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[boo l-yuh n] /ˈbʊl yən/
gold or silver considered in mass rather than in value.
gold or silver in the form of bars or ingots.
Also called bullion fringe. a thick trimming of cord covered with gold or silver thread, for decorating uniforms.
embroidery or lace worked with gold wire or gold or silver cords.
Origin of bullion
1300-50; Middle English: melted mass of gold or silver < Anglo-Latin bulliōn- (stem of bulliō) in same sense (< Anglo-French bullion mint), literally, a boiling, equivalent to bull(īre) to bubble, boil1 + -iōn- -ion
Related forms
bullionless, adjective
Can be confused
bouillon, bullion. Unabridged
Based on the Random House Dictionary, © Random House, Inc. 2018.
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Examples from the Web for bullion
Contemporary Examples
Historical Examples
  • To hide the bullion until they could dispose of it they threw it in the lake.

    The Boy Scout Treasure Hunters Charles Henry Lerrigo
  • Many a galleon has been looted of ingots and bullion by the 146 old seadogs there.

    The Pirate of Panama William MacLeod Raine
  • But it was essential that they should use it soon, as it might be discovered, or the bullion might be removed.

  • I'll bring some bullion tomorrow morning and exchange it for your currency.

    The Galaxy Primes Edward Elmer Smith
  • The imports and exports of bullion (uncoined gold) are the real test of exchange.

  • Gold is mined, and there being no mint, all the bullion is exported.

    Commercial Geography

    Jacques W. Redway
  • Good broadcloth in their jackets, and bullion bands on their caps.

    The Boy Slaves Mayne Reid
  • A further reward of $1000 will be paid for the recovery of the bullion stolen.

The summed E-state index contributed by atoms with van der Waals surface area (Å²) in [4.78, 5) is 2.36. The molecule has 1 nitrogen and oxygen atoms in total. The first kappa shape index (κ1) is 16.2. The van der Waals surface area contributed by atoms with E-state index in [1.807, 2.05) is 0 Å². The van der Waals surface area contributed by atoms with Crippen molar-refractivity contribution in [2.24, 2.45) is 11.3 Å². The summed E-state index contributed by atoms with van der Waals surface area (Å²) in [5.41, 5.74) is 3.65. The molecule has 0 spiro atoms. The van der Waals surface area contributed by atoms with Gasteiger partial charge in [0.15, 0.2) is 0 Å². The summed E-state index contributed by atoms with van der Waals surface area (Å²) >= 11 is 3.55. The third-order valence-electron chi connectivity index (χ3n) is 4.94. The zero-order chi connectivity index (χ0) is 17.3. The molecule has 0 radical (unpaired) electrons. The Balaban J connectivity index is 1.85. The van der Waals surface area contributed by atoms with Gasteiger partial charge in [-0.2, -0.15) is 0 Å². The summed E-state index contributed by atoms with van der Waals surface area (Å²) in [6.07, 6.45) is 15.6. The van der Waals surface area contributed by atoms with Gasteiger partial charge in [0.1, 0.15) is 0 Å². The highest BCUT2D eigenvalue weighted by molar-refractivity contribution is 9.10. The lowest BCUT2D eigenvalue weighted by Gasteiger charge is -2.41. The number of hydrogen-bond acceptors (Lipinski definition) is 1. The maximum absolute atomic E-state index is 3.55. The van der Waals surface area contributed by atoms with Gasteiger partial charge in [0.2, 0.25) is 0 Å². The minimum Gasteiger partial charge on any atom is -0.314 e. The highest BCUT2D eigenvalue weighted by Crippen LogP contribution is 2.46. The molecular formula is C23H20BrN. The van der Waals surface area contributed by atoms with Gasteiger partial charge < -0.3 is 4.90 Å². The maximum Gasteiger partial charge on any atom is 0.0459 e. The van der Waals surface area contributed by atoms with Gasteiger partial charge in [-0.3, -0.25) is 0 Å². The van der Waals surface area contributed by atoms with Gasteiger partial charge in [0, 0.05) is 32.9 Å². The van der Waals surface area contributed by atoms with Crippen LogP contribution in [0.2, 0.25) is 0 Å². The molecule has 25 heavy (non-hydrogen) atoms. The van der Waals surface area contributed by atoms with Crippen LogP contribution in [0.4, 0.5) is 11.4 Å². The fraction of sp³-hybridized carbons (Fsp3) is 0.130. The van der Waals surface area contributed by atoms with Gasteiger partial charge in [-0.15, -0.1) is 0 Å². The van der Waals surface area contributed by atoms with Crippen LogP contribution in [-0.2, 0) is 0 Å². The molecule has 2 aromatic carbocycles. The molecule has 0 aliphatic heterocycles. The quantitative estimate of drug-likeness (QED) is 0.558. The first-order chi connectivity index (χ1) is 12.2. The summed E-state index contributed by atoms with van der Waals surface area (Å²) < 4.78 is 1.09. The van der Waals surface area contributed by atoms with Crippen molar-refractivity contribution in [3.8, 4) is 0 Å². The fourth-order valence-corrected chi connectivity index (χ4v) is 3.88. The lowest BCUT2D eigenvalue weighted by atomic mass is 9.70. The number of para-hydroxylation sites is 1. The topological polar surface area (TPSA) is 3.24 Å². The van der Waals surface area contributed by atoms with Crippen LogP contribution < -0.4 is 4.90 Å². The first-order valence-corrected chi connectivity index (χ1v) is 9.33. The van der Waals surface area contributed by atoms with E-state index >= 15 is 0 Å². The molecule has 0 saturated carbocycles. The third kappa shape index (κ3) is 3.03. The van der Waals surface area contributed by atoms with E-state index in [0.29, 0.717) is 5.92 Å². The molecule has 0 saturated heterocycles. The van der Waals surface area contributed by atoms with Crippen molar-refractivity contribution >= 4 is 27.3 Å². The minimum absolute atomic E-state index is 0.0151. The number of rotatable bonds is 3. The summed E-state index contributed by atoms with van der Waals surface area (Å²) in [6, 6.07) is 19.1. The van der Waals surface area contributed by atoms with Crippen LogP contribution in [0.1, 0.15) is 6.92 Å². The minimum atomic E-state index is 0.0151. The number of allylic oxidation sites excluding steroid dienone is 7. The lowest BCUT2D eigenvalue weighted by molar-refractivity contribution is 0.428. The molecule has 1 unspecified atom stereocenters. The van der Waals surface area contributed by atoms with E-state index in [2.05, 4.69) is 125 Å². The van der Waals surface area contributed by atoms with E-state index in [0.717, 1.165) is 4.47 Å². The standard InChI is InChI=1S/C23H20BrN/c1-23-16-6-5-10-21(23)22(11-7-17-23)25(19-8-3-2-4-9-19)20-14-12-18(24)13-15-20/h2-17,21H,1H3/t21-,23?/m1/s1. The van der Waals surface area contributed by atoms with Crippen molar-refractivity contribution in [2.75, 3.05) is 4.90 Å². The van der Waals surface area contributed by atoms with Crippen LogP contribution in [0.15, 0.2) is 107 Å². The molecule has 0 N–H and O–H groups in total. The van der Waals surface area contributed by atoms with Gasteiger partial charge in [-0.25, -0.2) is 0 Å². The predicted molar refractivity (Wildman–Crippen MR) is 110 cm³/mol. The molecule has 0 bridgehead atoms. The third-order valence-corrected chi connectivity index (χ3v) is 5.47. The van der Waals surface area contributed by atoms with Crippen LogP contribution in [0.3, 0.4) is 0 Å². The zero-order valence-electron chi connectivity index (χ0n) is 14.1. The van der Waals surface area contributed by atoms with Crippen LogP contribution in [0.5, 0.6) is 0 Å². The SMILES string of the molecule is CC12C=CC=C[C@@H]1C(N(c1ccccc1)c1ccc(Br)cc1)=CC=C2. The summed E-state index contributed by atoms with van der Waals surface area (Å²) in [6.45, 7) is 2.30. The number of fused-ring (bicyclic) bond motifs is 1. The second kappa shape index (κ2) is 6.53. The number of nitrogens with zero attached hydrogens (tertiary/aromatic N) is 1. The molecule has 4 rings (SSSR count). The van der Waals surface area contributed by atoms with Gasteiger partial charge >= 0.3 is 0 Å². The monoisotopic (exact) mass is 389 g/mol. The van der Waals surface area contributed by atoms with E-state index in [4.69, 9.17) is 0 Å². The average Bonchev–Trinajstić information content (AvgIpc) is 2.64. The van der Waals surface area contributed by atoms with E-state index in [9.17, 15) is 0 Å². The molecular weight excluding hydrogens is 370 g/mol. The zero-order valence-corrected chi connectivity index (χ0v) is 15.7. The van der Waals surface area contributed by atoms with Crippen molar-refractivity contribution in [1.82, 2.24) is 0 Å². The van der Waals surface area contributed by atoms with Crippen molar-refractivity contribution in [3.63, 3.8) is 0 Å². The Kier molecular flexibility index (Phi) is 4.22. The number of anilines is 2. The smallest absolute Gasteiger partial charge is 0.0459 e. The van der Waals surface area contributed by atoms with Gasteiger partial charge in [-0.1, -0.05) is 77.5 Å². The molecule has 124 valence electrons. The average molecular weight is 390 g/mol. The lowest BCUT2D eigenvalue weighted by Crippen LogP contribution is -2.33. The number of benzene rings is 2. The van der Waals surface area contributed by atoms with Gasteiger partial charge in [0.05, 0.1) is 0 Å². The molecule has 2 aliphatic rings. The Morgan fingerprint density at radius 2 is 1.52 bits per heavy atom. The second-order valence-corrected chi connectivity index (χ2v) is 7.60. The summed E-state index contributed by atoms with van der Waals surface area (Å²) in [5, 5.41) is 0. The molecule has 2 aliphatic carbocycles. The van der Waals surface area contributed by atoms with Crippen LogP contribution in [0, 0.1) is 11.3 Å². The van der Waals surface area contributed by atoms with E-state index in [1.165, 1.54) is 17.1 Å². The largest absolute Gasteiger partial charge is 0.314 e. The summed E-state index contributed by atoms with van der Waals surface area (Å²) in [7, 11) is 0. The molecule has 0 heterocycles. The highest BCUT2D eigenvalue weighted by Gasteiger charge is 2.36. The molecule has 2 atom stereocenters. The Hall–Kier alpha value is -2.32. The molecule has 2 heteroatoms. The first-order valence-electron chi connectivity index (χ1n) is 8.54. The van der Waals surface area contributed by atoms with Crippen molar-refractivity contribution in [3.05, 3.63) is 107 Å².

Brand Blotters William MacLeod Raine
British Dictionary definitions for bullion


gold or silver in mass
gold or silver in the form of bars and ingots, suitable for further processing
Also called bullion fringe. a thick gold or silver wire or fringed cord used as a trimming, as on military uniforms
Word Origin
C14 (in the sense: melted gold or silver): from Anglo-French: mint, probably from Old French bouillir to boil, from Latin bullīre
Collins English Dictionary - Complete & Unabridged 2012 Digital Edition
© William Collins Sons & Co. Ltd. 1979, 1986 © HarperCollins
Publishers 1998, 2000, 2003, 2005, 2006, 2007, 2009, 2012
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Word Origin and History for bullion

early 15c., "uncoined gold or silver," from Anglo-French bullion "bar of precious metal," also "place where coins are made, mint," perhaps, through the notion of "melting," from Old French boillir "to boil," from Latin bullire "boil" (see boil (v.)). But perhaps it is rather from Old French bille "stick, block of wood" (see billiards).

Online Etymology Dictionary, © 2010 Douglas Harper
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